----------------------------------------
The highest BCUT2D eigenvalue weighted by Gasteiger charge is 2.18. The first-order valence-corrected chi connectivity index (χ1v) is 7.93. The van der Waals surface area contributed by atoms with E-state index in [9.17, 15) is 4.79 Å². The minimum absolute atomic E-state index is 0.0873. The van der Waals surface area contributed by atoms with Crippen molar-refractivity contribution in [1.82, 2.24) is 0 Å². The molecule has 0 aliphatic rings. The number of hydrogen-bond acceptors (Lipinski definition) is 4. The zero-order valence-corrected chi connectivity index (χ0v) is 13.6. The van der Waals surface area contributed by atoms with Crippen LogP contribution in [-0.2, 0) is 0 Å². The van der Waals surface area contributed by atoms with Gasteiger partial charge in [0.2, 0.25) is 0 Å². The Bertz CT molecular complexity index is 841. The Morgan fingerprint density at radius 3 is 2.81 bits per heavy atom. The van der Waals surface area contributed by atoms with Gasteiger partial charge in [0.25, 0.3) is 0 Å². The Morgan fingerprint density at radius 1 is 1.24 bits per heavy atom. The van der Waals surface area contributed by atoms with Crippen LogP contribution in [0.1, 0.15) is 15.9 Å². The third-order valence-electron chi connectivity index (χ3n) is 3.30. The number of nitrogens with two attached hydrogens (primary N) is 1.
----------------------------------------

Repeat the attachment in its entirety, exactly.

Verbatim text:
The highest BCUT2D eigenvalue weighted by Gasteiger charge is 2.18. The first-order valence-corrected chi connectivity index (χ1v) is 7.93. The van der Waals surface area contributed by atoms with E-state index in [9.17, 15) is 4.79 Å². The minimum absolute atomic E-state index is 0.0873. The van der Waals surface area contributed by atoms with Crippen molar-refractivity contribution in [1.82, 2.24) is 0 Å². The molecule has 0 aliphatic rings. The number of hydrogen-bond acceptors (Lipinski definition) is 4. The zero-order valence-corrected chi connectivity index (χ0v) is 13.6. The van der Waals surface area contributed by atoms with Crippen LogP contribution in [-0.2, 0) is 0 Å². The van der Waals surface area contributed by atoms with Gasteiger partial charge in [0.2, 0.25) is 0 Å². The Bertz CT molecular complexity index is 841. The Morgan fingerprint density at radius 3 is 2.81 bits per heavy atom. The van der Waals surface area contributed by atoms with Gasteiger partial charge in [0.25, 0.3) is 0 Å². The Morgan fingerprint density at radius 1 is 1.24 bits per heavy atom. The van der Waals surface area contributed by atoms with Crippen LogP contribution in [0.1, 0.15) is 15.9 Å². The third-order valence-electron chi connectivity index (χ3n) is 3.30. The number of nitrogens with two attached hydrogens (primary N) is 1.